Many people are naturally attracted to variable-rate mortgages because the interest rates are lower than for fixed-rate mortgages. That said, rates can change at any time, so you need to look at the pros and cons before choosing your mortgage.


  • Potentially lower costs over time. If interest rates remain the same or fall during your term, you’ll pay less interest with a variable-rate mortgage than you would with a fixed-rate mortgage.
  • Minimal break penalties. Most lenders charge three months of interest if you need to break your variable-rate mortgage contract.
  • Ability to switch to a fixed-rate mortgage. Many lenders will allow homeowners with a variable-rate mortgage to change to a fixed-rate mortgage at any time.


  • Lack of stability. If interest rates rise, you could end up paying more than you would have with a fixed-rate mortgage.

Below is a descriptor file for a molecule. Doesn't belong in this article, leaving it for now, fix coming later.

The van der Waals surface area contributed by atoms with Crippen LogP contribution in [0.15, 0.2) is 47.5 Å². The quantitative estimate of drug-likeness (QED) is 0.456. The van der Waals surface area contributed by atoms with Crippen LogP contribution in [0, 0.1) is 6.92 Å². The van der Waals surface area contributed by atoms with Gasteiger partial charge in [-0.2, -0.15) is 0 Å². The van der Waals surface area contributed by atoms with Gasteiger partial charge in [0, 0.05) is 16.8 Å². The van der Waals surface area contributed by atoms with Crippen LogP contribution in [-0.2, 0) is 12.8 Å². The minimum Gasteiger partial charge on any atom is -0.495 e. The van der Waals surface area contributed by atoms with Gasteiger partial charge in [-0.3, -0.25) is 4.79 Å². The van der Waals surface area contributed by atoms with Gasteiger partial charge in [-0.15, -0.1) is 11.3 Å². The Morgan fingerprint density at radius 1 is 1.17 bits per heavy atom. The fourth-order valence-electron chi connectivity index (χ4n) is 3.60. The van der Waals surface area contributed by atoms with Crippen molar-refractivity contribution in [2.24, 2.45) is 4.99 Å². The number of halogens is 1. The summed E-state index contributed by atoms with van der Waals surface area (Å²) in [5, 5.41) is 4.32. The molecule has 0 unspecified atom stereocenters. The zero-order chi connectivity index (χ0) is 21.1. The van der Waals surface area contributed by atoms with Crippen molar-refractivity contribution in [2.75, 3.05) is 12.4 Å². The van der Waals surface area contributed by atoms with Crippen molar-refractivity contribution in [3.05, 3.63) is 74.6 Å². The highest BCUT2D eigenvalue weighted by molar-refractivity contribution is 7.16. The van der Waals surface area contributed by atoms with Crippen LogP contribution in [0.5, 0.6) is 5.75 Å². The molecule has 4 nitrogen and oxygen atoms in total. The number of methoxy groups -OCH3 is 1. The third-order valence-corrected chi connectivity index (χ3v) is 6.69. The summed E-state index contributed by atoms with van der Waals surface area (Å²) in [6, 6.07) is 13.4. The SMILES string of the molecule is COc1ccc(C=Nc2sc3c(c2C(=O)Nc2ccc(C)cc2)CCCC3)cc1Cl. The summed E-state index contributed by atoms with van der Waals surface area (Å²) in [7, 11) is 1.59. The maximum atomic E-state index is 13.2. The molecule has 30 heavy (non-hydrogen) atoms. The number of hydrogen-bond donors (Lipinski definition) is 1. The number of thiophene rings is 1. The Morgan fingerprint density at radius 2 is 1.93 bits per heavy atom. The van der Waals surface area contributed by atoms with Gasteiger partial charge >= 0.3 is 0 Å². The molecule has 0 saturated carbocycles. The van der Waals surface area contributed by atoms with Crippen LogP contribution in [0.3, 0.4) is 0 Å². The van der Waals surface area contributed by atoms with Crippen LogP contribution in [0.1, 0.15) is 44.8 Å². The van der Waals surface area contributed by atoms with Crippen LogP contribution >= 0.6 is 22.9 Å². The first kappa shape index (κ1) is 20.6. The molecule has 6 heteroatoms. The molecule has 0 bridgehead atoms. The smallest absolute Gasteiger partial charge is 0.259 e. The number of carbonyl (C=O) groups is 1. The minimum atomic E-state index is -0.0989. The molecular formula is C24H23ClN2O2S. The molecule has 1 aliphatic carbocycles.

• Converting could cost you more. If you convert to a fixed-rate mortgage, it will be at the current interest rates — which might be higher than they were when you took out your mortgage.
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How to choose between a fixed vs. variable mortgage

The debate between fixed vs. variable mortgages may seem easy, but many different factors can affect your decision. Traditionally, fixed-rate mortgages have been more popular, but variable-rate mortgages have saved homeowners more money most of the time. That said, with such low interest rates available in recent years, many people are flocking towards fixed rates.

Here are some things to think about before making your decision:

  • Interest rates. If you think interest rates will go up, then going fixed is a good way to lock in your rates. If you believe rates will drop, choosing a variable-rate mortgage could save you big.